I was stuck and it felt like rain was coming, so headed up the new coastline, looking for the nearest shelter I could find. Ended up finding a decent size and mostly functional boat that still had some gas in the tank.
I made my way quickly into the downtown area. What wasn’t under water was crumbling and falling and soon would be. A slight drizzle started and the gas was running out, so I pulled up to the sixth floor of a high-rise that looked as sturdy as I could hope for and climbed in through a broken window.
Each of the apartments was empty, soaking wet, dripping with ocean spray, rain and filth from the broken pipes. People seemed to have been there one moment and gone the next. But why was I still there? Why had I felt it before anyone else? Was I really alone?
I found a few other flashlights and a role of duct tape as I climbed from one apartment to the next, searching for someplace dry I could sleep. I gave up on dryness on the ninth floor and taped all the flashlights together, shining them out into the falling night, hoping someone near-by might see it, might still be alive, might still be here. I pulled out the wedding photo I’d taken from the house and stared at it, imagining my grandparent’s picture, wondering if I’d ever see anyone again.
Night sounds were louder by the water. More to count down. I closed my eyes.
Ten – the water crashing against the building. Nine – the drips hitting the wet carpet. Eight – the echoes wind. Seven – the pattering of rain…
I fell asleep before it started. Two nights without and then, my head started burning and I felt that pull making it hard to move or stand. My eyes shot to open and then to the window, where I’d perched the lights. I looked out and as the vibration started, I saw a light shining back towards me, bright and blue, moving rapidly towards me from impossibly far away. As it moved, the world, existence itself, folded around it and the vibration increased. I was engulfed in sound and my body was frozen in pain, more than I’d ever felt it before. And then – the pulse – and everything tore apart.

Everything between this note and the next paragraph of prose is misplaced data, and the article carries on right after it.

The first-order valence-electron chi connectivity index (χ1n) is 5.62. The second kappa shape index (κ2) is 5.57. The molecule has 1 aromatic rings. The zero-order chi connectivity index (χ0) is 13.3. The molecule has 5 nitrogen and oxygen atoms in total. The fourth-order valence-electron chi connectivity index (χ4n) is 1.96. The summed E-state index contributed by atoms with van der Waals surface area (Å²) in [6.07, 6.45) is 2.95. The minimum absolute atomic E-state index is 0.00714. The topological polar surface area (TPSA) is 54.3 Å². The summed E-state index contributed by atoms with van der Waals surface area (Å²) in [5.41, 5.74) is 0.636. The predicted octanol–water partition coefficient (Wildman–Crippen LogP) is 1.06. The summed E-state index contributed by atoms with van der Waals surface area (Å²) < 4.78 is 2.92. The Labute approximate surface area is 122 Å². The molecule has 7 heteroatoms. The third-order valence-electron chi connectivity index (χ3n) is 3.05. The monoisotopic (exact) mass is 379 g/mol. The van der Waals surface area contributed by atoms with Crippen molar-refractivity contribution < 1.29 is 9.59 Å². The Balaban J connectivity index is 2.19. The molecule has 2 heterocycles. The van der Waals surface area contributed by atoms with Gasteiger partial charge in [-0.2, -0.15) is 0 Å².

Where am I? What is this?
It wasn’t here. It wasn’t anywhere. And I wasn’t anything. It was simply light. And I was a part of it and yet still me. I tried to speak but there was nothing to speak through. Only thoughts.
Hello? What is this? WHERE AM I?
And then I was back. I was me, whole again. In that apartment on the ninth floor of that downtown high-rise. I was beyond confused as my wet hair and backpack dripped onto the floor.
But the apartment had changed. I was dripping onto freshly cleaned carpet, looking out through unbroken windows at the seawall, secure and strong, as though nothing had ever happened. The smell of bacon and roast peppers engulfed me. And a very frightened family of four screamed, because a soaking wet sixteen year old had just suddenly appeared in the middle of their living room holding a collection of flashlights and a wedding photo of a couple he’d never met.
That was my first shift. Like I said, everyone thinks I’m crazy. But I know what I felt. And that family knows what they saw. As do the six hundred twenty-seven others that experienced the shift as I have… so many times.